Local Communities Hold the Key to Protecting Chimpanzees
Written By: Kari-Lyn Danyluk, JGI Canada Volunteer
Category: From The Field
Dr. Shawn Lehman, professor of anthropology at the University of Toronto, JGI Canada board member and an expert on primate ecology and conservation, believes JGI Canada’s Delivering Healthy Futures project will improve the lives of both human and chimpanzee communities in the Democratic Republic of Congo (DRC). We recently spoke to Dr. Lehman to better understand the plight of chimpanzee populations in the DRC and how the community conservation approach protects them.
Q: Why are chimpanzees endangered?
SL: The situation for chimps in the Congo is quite serious, but we need to understand that humans peacefully co-existed with chimps for 100,000 years. It’s only been in the last 100 years that we have caused a sudden (in an evolutionary time frame) increase in pressures. Humans are hunting chimps for meat, not for their own consumption but to sell for profit, largely to logging camps. There is very little regulation for hunting or forestry management. Chimps have what we refer to as a slow-life history; a typical female has only one baby every 5-9 years who remains dependent on its mother for longer than most mammals. They simply cannot replenish their population quickly enough.
Chimps are our closest relative, sharing about 98% of our DNA. Unfortunately, this also means that they are vulnerable to disease outbreaks that affect humans.An Ebola outbreak between 2001 and 2002 killed an estimated 5000 gorillas and approximately 83% of the chimps in one region along the borders of Gabon and Congo.
The good news is in the bigger historical picture. Chimps have been endangered for years, but interventions have prevented them from falling into extinction. There are lots of things we can do to help their populations recover.
This infant chimpanzee was found clinging to his mother’s lifeless body who was a victim of poaching.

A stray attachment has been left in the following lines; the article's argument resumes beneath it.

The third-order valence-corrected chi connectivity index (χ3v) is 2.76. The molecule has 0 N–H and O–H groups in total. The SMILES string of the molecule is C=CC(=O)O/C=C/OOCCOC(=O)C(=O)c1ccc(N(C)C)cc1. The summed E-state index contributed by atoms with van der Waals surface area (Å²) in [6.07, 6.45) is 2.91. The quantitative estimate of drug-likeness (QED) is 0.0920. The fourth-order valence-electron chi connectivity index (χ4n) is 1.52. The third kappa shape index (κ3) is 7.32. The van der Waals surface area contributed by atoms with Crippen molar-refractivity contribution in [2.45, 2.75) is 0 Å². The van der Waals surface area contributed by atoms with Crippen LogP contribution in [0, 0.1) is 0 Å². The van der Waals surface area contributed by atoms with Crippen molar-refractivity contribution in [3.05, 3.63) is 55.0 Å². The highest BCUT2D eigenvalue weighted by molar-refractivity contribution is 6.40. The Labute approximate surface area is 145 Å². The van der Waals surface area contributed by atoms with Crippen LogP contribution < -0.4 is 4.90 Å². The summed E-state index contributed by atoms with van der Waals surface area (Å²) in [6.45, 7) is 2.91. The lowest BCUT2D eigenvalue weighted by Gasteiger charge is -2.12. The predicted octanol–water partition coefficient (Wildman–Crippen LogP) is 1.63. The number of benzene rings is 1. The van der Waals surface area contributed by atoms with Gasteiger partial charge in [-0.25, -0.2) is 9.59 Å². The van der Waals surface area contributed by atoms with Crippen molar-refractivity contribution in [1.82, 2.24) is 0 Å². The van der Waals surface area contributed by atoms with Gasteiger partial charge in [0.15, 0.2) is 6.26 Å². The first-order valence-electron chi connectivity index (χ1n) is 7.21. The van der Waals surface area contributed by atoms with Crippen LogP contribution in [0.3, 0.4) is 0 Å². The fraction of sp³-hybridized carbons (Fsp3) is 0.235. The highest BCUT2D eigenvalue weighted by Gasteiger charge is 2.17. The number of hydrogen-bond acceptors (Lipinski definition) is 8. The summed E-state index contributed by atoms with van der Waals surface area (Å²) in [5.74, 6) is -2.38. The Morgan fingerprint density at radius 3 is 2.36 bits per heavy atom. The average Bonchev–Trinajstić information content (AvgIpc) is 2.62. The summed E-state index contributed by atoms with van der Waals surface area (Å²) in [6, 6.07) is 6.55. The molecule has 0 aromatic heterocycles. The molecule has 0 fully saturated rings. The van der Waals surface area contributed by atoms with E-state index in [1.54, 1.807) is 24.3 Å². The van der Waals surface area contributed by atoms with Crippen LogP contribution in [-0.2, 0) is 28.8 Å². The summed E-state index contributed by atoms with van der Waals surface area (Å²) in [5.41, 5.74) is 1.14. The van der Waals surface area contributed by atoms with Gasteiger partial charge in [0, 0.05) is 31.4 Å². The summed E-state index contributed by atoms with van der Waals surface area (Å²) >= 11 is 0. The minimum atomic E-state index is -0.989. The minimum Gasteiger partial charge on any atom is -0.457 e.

Q: What are some of the solutions JGI Canada is working on?
SL: What we found is that creating parks and protected zones chafed relations with local communities and didn’t create the significant changes we were looking for. Our approach is based on research that shows that international aid organizations are much more effective when there is buy-in at the local level. We work closely with communities and ask, What do you need? How can we help? When we ask those kinds of questions, maternal and infant health comes up immediately as a big problem these communities are facing. By helping with medicine and health care, we see immediate benefits to the chimpanzees. Someone who is pushed to the ends of their resources by medical bills or the loss of a spouse can easily trap, kill and sell a chimp or cut down a tree to sell for wood. If we can help reduce some of that strain, the entire ecosystem benefits.
Q: Were there any unexpected results?
SL: We were pleasantly surprised by how supportive and energized the communities were to work with. Under our previous round of funding, schools were identified as a priority. We were able to help build some new schools and improve others, and we found that people were just overjoyed to have better schools. It relieved the pressure of struggling to get their kids educated. Better hospitals and health care helps everyone, not just pregnant women and babies. When we improve access to health care, we create jobs and attract specialists and experts to communities that wouldn’t have them otherwise.
After the school was rebuilt attendance went from 200 to 700. Such a dramatic rise in school attendance required us to build two additional buildings to accommodate the students.
Q: Do you find that people in the habitat-adjacent communities appreciate the need for protecting the chimp habitat?
SL: When you’re dealing with farmers, they think about three things: good weather, the land, and water supply. One of our success indicators is when we can shift attitudes and help people understand that chimpanzees help disperse seeds, which helps preserve the forest, which helps to prevent erosion and protect the water supply, and that we’re all in a big interconnected ecological circle. It’s not unlike the attitudes you encounter on Canadian farms, where coyotes are seen as a nuisance rather than as integral components of the food chain and ecology. It’s always better to co-exist with nature instead of trying to fight it.
Program undertaken with the financial support of the Government of Canada provided through Global Affairs Canada.
Projet réalisé avec l’appui financier du gouvernement du Canada agissant par l’entremise d’Affaires mondiales Canada